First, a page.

New Publishers Association president reflects on societal and economic impact of publishing industry
Nick Fowler takes the helm of the leading trade organization for publishers in the UK
By Harald Boersma Posted on 17 June 2013
Harald Boersma (@hboersma) is Director of Global Corporate Relations at Elsevier, based in Amsterdam.
Recently he talked to Dr. Nick Fowler, Elsevier’s Managing Director of Academic and Government Institutional Markets, about his new role and his vision for the Publishers Association.
Dr. Nick Fowler was recently appointed President of The Publishers Association (PA), the leading trade organization for publishers in the UK, after spending a year as its VP and Treasurer. He said he is looking forward to leading an organization that represents an industry with great societal and economic impact. At the same time, he has expressed a realistic view of the task at hand, saying, “We’re facing strong headwinds.”
From a societal perspective, publishers are central to the production of world-class literary, educational and academic content, and they carry the responsibility of ensuring these works are available to the widest possible audience. This includes supporting initiatives to digitize content, increase literacy and make works accessible to those who are unable to read books in certain formats.
Trade publishers encourage literacy and enrich lives. Scientific, Technical and Medical (STM) publishers help researchers and practitioners advance science and improve health-care outcomes. Educational publishers help students to learn and professionals to become qualified. These benefits are made possible through publishers’ investments that develop written works and make them accessible.
The economic impact of the UK publishing industry is significant. The 120 members of the PA account for £4.5 billion a year in global sales, and 41 percent of the sector’s revenues come from exports sales. UK publishing grew faster than the UK economy as a whole in 2012 – around 4 percent for the £3 billion books segment alone, while UK consumer e-book sales grew by 366 percent.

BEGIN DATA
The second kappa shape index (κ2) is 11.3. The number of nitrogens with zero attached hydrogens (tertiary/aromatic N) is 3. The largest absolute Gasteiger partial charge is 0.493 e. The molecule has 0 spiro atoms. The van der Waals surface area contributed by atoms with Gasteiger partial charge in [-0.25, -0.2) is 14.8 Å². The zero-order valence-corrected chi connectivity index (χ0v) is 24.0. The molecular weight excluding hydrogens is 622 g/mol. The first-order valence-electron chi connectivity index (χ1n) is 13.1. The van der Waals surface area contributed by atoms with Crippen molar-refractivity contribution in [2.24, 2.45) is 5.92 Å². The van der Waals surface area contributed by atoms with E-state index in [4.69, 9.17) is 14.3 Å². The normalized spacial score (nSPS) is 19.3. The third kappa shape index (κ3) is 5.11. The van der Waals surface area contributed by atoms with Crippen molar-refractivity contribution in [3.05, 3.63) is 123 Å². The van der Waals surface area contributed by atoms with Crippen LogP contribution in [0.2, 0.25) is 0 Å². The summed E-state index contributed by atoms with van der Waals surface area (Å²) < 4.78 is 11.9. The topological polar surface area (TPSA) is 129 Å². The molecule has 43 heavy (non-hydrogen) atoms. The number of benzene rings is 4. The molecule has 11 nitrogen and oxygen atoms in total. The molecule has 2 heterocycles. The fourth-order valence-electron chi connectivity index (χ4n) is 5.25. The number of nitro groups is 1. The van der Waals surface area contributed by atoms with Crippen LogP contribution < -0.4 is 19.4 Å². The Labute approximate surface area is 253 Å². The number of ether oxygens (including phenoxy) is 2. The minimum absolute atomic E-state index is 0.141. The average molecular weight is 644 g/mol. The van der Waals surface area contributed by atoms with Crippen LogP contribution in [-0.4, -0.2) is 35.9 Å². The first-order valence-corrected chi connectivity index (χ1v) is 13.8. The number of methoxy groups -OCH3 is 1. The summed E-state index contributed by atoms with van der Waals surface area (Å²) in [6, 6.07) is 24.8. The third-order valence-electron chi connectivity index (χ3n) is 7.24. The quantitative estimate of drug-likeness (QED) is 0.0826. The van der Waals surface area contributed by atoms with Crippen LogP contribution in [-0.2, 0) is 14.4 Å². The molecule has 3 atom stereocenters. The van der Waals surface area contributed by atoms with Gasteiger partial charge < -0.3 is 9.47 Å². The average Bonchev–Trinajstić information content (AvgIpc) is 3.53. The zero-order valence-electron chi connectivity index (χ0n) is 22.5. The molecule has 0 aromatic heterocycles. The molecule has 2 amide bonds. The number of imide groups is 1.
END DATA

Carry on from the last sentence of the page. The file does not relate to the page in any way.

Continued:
In terms of employment the publishing workforce in the UK comprises 33,000 people across 2,500 companies. STM publishers employ more than 10,000 people and generate over £800 million of annual export revenue. As such, the UK publishing industry is a UK success story to be celebrated.
The PA aims to help the industry sustain this positive trajectory — a demanding endeavor against the backdrop of a struggling UK economy. There are also ongoing discussions about how content should be disseminated and paid for in an online world, and about the role of copyright, which sometimes challenges the role of publishers.
Dr. Fowler addressed the fundamental role of copyright by saying:
Copyright allows us recoup investments that we make to provide publishing services. For book publishers, such investments include rewarding authors for the rights to reproduce and disseminate their works. Without such an incentive, authors would be less willing to produce creative works.
Other investments include operating peer review networks for journals, managing submission and publication systems, editing and technologically enhancing works, marketing and disseminating them globally, preserving them in perpetuity, and protecting authors against piracy and plagiarism.
In other words, copyright is the foundation that enables publishers to do what they do, and in turn, it helps to drive investment, facilitate innovation, drive revenues and stimulate growth. It’s the foundation for investments by publishers to innovate new products, services and means of delivery, for example, through tablets, smart phones and e-readers. Also, it allows publishers to continue to produce and disseminate creative works in the years and decades to come. Copyright provides stability to retain existing and attract new investment into the creative sector.
Building upon his contributions to the PA over the past year, Dr. Fowler has a clear view of what to focus on in the next 12 months:
I’ve become increasingly convinced that PA members should work even more closely across our trade, educational, and academic and professional sectors. The PA exists to be the one voice that links together the different arms of publishing and demonstrates the collective strengths, importance and possibilities of the sector. Collectively we can face headwinds more effectively, while extending our role as a constructive agent of change that will keep driving growth, and continue delivering benefits to society at large.